The Ocean

Phanerozoic I: Palaeozoic

Written by: KW on 06/12/2018 23:40:47

On a night out recently, a friend and I were discussing our favourite bands, and we had to pick exactly one. He soon came up with one condition, since he knew exactly what my answer would otherwise be: I had to pick a band that has released music within the last five years, quickly ruling out any chance I had of picking Tool (though let’s hope 2019 is finally the year that changes). But it wasn’t actually that hard to pick when I really thought about it, as I already knew how much my love for this one particular band had increased since the release of their previous album. That album is the 2013 magnum opus ”Pelagial”, which is one of the very best progressive metal releases of all time, if you ask me. Not only did The Ocean succeed in creating a record close to perfect in my eyes (or ears, rather), the consistency throughout their career has been nothing short of baffling, never once releasing even a slightly average album across the six releases they now have. So when the band finally revealed that they were returning with more music, by way of a musical and conceptual sequel to their now 10-year old legendary record ”Precambrian” even, my hype levels could not be contained. “Phanerozoic” is the scientific and difficult to remember title of the next Ocean chapter, split into two pieces, with the latter half set to arrive sometime in 2020. Luckily, the first half is finally here though, and “Palaeozoic” starts where “Precambrian” left off: right at the ancient evolutionary event known as the Cambrian explosion, and one of the most important events for the rise of life on earth. “Palaeozoic” thus covers the events of almost 300 million years of ancient natural history that took place some 541 million years ago — once again an impressive and, to an extent, quite ridiculous undertaking from this band. But let me tell you right now: The Ocean has done it again.

The ominous piano riff of “Cryogenian”, the final song from “Precambrian”, returns in a different key on the opening track here, “The Cambrian Explosion”, fusing the two albums together with its warping, foreboding synths and rumbling bass notes, before exploding into “Cambrian II: Eternal Recurrence”. The heavy, melancholic post-metal riffs the Ocean are renowned for are back in full force, backed by an absolutely phenomenal sound production — crystal clear and with lots of focus on the lower register of sound to really give it that monolithic style the riffs demand. Like crashing waves of sound, the track evolves into cataclysmic dissonance and blastbeats, turning up the tempo with more grinding synths added to further supplement the chaos. Frontman Loïc Rossetti’s vocals have never sounded better, ranging from powerful post-metal roars to intricate clean melodies, and it is clear to me that he is yet to reach his full potential, seeing the transformation he has undergone already. Anthemic choirs yelling ”Start over again!”, referring to the cyclical nature of Earth in which us humans are but mere specks of dust, finish off this masterpiece of an album-opener, reassuring me of the Berlin-based group’s dominant position in the progressive post-metal sphere with only a single track.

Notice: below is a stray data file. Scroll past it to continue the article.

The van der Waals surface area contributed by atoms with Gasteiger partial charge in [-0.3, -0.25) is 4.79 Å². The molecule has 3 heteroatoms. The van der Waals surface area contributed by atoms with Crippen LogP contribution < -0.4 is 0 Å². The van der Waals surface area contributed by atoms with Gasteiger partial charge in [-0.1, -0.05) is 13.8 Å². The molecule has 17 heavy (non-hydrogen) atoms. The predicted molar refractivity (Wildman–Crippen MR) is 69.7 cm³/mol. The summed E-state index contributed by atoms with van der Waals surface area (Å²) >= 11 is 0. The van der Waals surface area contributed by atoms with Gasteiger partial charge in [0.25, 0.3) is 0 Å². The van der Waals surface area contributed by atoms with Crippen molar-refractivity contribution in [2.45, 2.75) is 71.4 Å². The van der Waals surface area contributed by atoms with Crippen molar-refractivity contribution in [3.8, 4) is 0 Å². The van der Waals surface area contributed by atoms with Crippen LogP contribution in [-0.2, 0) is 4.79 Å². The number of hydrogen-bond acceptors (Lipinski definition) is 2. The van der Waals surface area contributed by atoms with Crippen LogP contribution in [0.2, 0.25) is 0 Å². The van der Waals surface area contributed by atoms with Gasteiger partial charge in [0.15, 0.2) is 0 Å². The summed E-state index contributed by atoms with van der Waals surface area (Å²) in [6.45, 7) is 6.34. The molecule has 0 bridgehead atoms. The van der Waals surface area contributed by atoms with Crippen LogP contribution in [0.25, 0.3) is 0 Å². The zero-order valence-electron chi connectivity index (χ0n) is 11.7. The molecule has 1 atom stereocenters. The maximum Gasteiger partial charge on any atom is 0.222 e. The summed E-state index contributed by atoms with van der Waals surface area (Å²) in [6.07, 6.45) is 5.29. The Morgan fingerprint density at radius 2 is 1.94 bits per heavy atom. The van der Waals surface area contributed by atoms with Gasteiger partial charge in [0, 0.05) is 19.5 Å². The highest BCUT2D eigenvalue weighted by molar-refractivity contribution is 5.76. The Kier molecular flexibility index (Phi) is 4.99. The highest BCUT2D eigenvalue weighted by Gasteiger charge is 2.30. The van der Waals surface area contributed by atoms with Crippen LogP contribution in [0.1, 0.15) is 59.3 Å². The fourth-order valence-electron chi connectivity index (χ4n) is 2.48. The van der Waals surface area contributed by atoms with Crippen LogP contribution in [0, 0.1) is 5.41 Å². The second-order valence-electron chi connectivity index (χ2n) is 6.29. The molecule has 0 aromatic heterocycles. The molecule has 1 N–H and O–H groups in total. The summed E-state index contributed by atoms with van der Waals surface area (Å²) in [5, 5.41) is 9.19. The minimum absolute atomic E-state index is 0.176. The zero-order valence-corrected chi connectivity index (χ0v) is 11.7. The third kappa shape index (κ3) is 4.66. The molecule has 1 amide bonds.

“Ordovicium: The Glaciation of Gondwana” sees the Ocean taking a slightly more approachable route in terms of song structure and riffs, with a song that could almost be called simple when you take their previous material into account. It is a much more groove-focused song, with continuous off-beat yelling from Rossetti and a pretty clear verse-chorus-verse structure clocking in at just under 5 minutes. That’s not a bad thing at all, mind you — it actually serves as a little breather compared to the rest of the songs’ complex nature and 8+ minute runtimes, and will surely incite a lot of heads to bang in a live setting. But the breathing room is soon over as we enter the Silurian age, another geological period that was characterized by the melting of large glaciations, causing the sea levels to rise considerably. And this is an important moment, as “Silurian: Age of Sea Scorpions” is one of the cardinal points on the record where the music and concept perfectly match, with the inclusion of twinkling pianos and emotional cello soliloquies in between the crushing displays of hammering drums and seismic riffs making a prominent nod to the musical expression of the aforementioned, ocean-themed “Pelagial”. It is these strokes of genius and clearly thought-out connections in the universe the Ocean have created for themselves that elevate the music on “Palaeozoic” to a whole new level, inviting the listener to explore what all of those crazy-looking titles actually mean, only to find out that they aren’t just randomly put together in order for the band to sound profound. They hold a strong connection to the music both lyrically and instrumentally, and it never ceases to amaze me time and time again.